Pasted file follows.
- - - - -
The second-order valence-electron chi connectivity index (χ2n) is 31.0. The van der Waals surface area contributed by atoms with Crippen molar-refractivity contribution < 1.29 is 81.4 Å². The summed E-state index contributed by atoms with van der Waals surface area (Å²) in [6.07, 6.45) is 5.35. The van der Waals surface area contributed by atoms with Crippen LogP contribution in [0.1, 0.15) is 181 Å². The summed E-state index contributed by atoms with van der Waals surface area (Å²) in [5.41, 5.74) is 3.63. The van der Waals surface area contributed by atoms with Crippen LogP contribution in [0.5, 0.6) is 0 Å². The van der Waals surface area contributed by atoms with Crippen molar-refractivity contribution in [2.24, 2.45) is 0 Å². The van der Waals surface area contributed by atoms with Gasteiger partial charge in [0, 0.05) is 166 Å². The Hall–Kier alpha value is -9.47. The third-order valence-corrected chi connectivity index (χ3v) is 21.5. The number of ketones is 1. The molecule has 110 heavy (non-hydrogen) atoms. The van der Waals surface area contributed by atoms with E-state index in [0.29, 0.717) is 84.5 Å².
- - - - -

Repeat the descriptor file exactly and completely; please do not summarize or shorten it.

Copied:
The second-order valence-electron chi connectivity index (χ2n) is 31.0. The van der Waals surface area contributed by atoms with Crippen molar-refractivity contribution < 1.29 is 81.4 Å². The summed E-state index contributed by atoms with van der Waals surface area (Å²) in [6.07, 6.45) is 5.35. The van der Waals surface area contributed by atoms with Crippen LogP contribution in [0.1, 0.15) is 181 Å². The summed E-state index contributed by atoms with van der Waals surface area (Å²) in [5.41, 5.74) is 3.63. The van der Waals surface area contributed by atoms with Crippen LogP contribution in [0.5, 0.6) is 0 Å². The van der Waals surface area contributed by atoms with Crippen molar-refractivity contribution in [2.24, 2.45) is 0 Å². The van der Waals surface area contributed by atoms with Gasteiger partial charge in [0, 0.05) is 166 Å². The Hall–Kier alpha value is -9.47. The third-order valence-corrected chi connectivity index (χ3v) is 21.5. The number of ketones is 1. The molecule has 110 heavy (non-hydrogen) atoms. The van der Waals surface area contributed by atoms with E-state index in [0.29, 0.717) is 84.5 Å².